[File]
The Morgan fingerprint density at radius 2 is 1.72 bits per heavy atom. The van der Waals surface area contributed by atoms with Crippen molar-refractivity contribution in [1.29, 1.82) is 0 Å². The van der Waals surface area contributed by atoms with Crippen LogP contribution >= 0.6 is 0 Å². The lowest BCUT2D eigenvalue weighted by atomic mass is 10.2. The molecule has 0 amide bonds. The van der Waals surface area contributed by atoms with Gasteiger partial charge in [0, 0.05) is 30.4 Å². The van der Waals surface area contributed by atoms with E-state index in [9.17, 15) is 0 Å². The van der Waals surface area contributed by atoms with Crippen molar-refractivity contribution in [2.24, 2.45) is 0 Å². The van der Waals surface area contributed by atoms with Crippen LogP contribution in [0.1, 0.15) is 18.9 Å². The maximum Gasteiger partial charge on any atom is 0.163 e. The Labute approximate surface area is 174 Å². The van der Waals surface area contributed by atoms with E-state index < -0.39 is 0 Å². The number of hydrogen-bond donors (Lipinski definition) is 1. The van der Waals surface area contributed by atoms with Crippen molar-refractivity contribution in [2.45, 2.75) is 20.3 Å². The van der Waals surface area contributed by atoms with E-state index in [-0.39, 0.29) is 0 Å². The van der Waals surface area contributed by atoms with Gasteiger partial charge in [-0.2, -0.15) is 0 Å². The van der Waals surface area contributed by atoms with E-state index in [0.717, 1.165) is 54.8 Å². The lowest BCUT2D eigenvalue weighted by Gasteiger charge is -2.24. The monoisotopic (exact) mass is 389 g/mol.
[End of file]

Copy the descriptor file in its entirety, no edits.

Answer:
The Morgan fingerprint density at radius 2 is 1.72 bits per heavy atom. The van der Waals surface area contributed by atoms with Crippen molar-refractivity contribution in [1.29, 1.82) is 0 Å². The van der Waals surface area contributed by atoms with Crippen LogP contribution >= 0.6 is 0 Å². The lowest BCUT2D eigenvalue weighted by atomic mass is 10.2. The molecule has 0 amide bonds. The van der Waals surface area contributed by atoms with Gasteiger partial charge in [0, 0.05) is 30.4 Å². The van der Waals surface area contributed by atoms with E-state index in [9.17, 15) is 0 Å². The van der Waals surface area contributed by atoms with Crippen molar-refractivity contribution in [2.24, 2.45) is 0 Å². The van der Waals surface area contributed by atoms with Crippen LogP contribution in [0.1, 0.15) is 18.9 Å². The maximum Gasteiger partial charge on any atom is 0.163 e. The Labute approximate surface area is 174 Å². The van der Waals surface area contributed by atoms with E-state index < -0.39 is 0 Å². The number of hydrogen-bond donors (Lipinski definition) is 1. The van der Waals surface area contributed by atoms with Crippen molar-refractivity contribution in [2.45, 2.75) is 20.3 Å². The van der Waals surface area contributed by atoms with E-state index in [-0.39, 0.29) is 0 Å². The van der Waals surface area contributed by atoms with Gasteiger partial charge in [-0.2, -0.15) is 0 Å². The van der Waals surface area contributed by atoms with E-state index in [0.717, 1.165) is 54.8 Å². The lowest BCUT2D eigenvalue weighted by Gasteiger charge is -2.24. The monoisotopic (exact) mass is 389 g/mol.